2018 NFL Draft Scouting Report: Brian O’Neill

  • Brian O’Neill, 6-6/298

  • Offensive Tackle

  • Pittsburgh

  • Brian O’Neill Scouting Report
    By Charlie Campbell

  • Athletic
  • Quick feet
  • Agility
  • Fits well in a zone-blocking system
  • Can bend at the knee
  • Ability to bend
  • Quick out of his stance
  • Length
  • Height
  • Upside
  • Interviewed well at the Senior Bowl

  • Weaknesses:
  • Lacks strength
  • Lacks heavy hands
  • Doesn’t pack a punch
  • Doesn’t generate movement in the ground game
  • Needs to strengthen his base
  • Can react slow to rushes to the inside
  • Raw, will need developmental time

  • Summary: The 2018 NFL Draft is weak at the offensive tackle position, but there are plenty of teams in the NFL that are in need of young talent on the edge of their offensive lines. Tackle is a premium position, and the 2017 NFL Draft was also weak for edge protectors. As a result, some tackles prospects will benefit from that demand, and O’Neill is one of those fortunate prospects. While he has a talented skill set, O’Neill is raw and needs physical development for the NFL.

    O’Neill is an interesting athlete. He played wide receiver in high school before going to Pittsburgh as a tight end. After redshirting as a tight end, he switched to offensive tackle and gained a lot of weight. In 2015 and 2016, O’Neill was the starting right tackle for the Panthers. With Adam Bisnowaty moving on to the NFL, O’Neill was Pittsburgh’s left tackle for 2017 and had a decent season. O’Neill was able to earn an invitation to the Senior Bowl, and he had a mixed week of practice in Mobile. While he was physically pushed around at times by stronger defenders, O’Neill did show good athleticism as a blocker. Overall though, team sources told me that O’Neill helped himself with his performance at the Senior Bowl.

    O’Neill has a lot of tools to develop for the NFL. He has good height, length, and the frame to add more weight in a pro strength and conditioning program. O’Neill is a good athlete with quick feet and agility on the edge. He is quick out of his stance and is able to play the typewriter with his feet. That quickness, agility and athleticism make him a potentially talented edge protector to block speed rushers in the NFL. O’Neill has a nice ability to bend at the knee and not lunge after rushers coming around the corner. With his skill set and athletic upside, O’Neill has starting left tackle potential for the NFL.

    Given O’Neill’s transition in college to tackle, it is understandable that he is raw and needs developmental time. Sources from around the league have said that O’Neill lacks strength and has to add muscle for the NFL. He does not generate movement in the run game, lacks heavy hands, doesn’t pack a punch, and gets pushed back in bull rushes. O’Neill needs a year of development as a backup, while getting stronger in a pro training program, before he will be ready to take on NFL defensive linemen. If he is unable to add strength and also starts as a rookie, he is going to get pushed around frequently on Sundays.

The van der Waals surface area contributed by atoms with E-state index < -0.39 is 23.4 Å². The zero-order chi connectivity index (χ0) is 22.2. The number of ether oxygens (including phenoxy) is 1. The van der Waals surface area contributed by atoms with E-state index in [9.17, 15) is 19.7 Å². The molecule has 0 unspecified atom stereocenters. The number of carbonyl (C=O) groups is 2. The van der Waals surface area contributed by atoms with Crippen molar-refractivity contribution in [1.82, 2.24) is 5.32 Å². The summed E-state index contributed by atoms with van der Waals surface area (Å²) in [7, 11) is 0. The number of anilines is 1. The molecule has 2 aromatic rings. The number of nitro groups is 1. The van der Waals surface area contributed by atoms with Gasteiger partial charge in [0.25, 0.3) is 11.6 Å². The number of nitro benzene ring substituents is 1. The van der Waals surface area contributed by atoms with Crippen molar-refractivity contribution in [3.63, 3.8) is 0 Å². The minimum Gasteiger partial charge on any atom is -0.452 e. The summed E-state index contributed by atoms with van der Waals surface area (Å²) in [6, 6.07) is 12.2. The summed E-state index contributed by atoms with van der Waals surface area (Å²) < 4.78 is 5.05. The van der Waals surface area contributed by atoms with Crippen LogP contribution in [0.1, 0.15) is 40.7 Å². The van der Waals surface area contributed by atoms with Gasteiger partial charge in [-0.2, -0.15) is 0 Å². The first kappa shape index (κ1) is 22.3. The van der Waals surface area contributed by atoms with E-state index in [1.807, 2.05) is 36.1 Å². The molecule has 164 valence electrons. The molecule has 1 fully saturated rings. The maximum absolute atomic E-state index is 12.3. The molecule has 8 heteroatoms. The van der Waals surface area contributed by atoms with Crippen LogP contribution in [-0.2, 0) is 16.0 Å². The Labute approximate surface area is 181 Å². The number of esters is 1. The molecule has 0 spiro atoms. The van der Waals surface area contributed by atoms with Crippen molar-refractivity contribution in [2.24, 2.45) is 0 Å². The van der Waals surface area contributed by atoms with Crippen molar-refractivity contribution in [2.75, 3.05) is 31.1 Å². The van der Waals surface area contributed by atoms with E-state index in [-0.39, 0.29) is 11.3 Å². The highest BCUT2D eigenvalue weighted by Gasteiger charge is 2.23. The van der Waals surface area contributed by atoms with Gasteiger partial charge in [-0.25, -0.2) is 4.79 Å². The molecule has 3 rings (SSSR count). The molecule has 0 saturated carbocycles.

O’Neill has been projected by some in the media to be a first-round pick. A couple of team sources said they had O’Neill as a third/fourth-round pick. One AFC general manager said they had O’Neill as a third-day pick and felt O’Neill lacked strength. Given the needs of teams at tackle, O’Neill is likely to be a second-day pick in the 2018 NFL Draft. If he adds strength, O’Neill could develop into a quality starting left tackle.

    Player Comparison: Sam Baker. O’Neill reminds me of a slightly longer version of Baker. Both were athletic with quick feet and agility. Baker lacked strength, however, and had some limitations as a pro blocker as a result. If O’Neill gets stronger, I think he could be a better version of Baker.

    NFL Matches: Tampa Bay, Cincinnati, Denver, Baltimore, Jacksonville, New England, Philadelphia and Houston

    There are a lot of teams that could be a fit for O’Neill in the 2018 NFL Draft. Tampa Bay probably will address more pressing needs early, so O’Neill could be a target of the organization on Day 2. Cincinnati definitely needs to improve its offensive line. O’Neill could be in play for the Bengals as a potential replacement to Andrew Whitworth.

    Denver could use another tackle to pair with Garett Bolles and give the Broncos bookend tackles. Baltimore could use an upgrade at right tackle. Taking O’Neill to go with Ronnie Stanley could make sense to provide some long-term tackles for the Ravens.

    The Jaguars’ offensive line still needs work. O’Neill could compete at right tackle or guard for Jacksonville. In the same division, Houston badly needs some young talent at tackle.

    Philadelphia needs another tackle to go with Lane Johnson. The Patriots could lose Nate Solder in free agency.


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